DISCLAIMER: These compressed and resized screen captures are strictly decorative and do not represent this title's native 480p resolution.
Likewise, the Dolby Digital 5.1 soundtrack (presented in the original Tibetan with optional English subtitles) offers a pleasing level of sonic detail. Bruno Coulais' score has a habit of overpowering the dialogue on a few occasions, but highlights include strong channel separation and a handful of tasteful panning effects that support the film's widescreen visuals. Overall, it's a solid effort that, while trumped by the Blu-ray, stands up perfectly well on its own two feet.
Menu Design, Presentation & Packaging
Seen below, the menu interface is simply designed and easy to navigate, though a handful of logos, trailers and warning screens must be dealt with beforehand. The DVD appears to be locked for Region 1 players only, while this one-disc release is housed in a standard keepcase with a promotional insert and attractive cover artwork.
Not too much on paper, but what's here is of good quality. The highlight is undoubtedly a feature-length Audio Commentary
with director Eric Valli and journalist Debra Kellner; the latter asks most of the setup questions, while the director himself has no trouble filling this session with plenty of detail. Not many documentaries get the benefit of a commentary, but Valli's experience shows and his journey to get the film made leads to several interesting personal and technical anecdotes. Without question, those who enjoyed Himalaya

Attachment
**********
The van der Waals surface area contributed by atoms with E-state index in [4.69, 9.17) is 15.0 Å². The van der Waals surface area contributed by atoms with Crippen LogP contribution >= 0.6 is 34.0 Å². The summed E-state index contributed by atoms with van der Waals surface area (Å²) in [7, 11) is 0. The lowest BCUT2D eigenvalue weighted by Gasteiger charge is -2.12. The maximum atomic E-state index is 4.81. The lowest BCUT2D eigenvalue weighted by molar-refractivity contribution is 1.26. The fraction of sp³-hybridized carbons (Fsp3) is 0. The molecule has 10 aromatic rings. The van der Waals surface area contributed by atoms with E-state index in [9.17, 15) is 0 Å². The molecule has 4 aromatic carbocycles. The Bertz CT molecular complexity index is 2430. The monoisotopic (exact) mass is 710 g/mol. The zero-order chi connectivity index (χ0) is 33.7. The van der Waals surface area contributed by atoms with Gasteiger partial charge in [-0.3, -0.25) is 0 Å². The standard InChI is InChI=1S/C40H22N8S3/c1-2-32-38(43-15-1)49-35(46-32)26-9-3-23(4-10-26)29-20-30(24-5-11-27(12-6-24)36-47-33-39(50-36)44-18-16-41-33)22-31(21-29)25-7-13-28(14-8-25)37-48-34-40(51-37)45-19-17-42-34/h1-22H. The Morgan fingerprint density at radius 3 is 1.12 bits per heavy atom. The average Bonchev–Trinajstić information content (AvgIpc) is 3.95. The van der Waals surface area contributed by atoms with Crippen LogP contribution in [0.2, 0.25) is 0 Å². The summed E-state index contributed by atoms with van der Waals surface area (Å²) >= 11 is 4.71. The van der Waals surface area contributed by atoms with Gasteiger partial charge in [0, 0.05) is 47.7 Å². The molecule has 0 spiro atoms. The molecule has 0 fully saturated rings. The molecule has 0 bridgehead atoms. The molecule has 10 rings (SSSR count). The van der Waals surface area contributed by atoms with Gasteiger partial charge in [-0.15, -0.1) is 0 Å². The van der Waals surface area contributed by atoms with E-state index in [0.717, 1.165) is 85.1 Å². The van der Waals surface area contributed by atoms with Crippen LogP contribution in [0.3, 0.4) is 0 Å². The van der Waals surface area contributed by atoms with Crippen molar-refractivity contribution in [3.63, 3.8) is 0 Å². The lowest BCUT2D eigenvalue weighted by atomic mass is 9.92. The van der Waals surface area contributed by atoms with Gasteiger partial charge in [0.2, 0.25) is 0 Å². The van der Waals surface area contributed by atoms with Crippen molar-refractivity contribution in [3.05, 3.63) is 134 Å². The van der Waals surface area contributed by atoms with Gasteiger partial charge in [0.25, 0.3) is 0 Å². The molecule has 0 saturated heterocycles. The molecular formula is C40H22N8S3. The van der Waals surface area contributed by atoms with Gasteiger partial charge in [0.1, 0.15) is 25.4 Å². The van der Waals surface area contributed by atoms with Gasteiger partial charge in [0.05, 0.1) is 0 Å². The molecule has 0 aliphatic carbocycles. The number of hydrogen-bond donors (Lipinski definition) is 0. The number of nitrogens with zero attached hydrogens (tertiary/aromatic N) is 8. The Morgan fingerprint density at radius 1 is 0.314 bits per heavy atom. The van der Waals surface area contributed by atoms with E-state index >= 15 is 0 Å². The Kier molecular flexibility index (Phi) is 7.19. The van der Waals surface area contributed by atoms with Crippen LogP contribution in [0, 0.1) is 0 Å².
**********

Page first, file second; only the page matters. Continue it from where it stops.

will definitely want to give this track a listen.
Also here is a solid Behind the Scenes Featurette (27 minutes) constructed by Kellner, which is home to a number of its own striking visuals. Closing things out is an Electronic Press Kit (7 minutes total) that includes a few promotional snippets, a television spot and the film's theatrical trailer. Optional English subtitles are included for translation only.
Eric Valli's Himalaya is undoubtedly a film worth watching, especially those who enjoy personal stories rooted in the documentary genre. The first-time director obviously felt comfortable from a technical perspective, as evidenced by the stunning visuals, solid casting and a steady, deliberate pace. Even from a story-driven standpoint, it's an engaging and worthwhile experience that occupies its own corner of the "typical" viewing experience. Kino Lorber's DVD offers a solid technical presentation and a few terrific supplements, though established fans will likely choose the separate Blu-ray release. Nonetheless, Himalaya is Recommended as a blind buy, though some may be just as happy with a rental.
Randy Miller III is an affable office monkey by day and film reviewer by night. He also does freelance design work, teaches art classes and runs a website or two. In his limited free time, Randy also enjoys slacking off, juggling HD DVDs and writing in third person.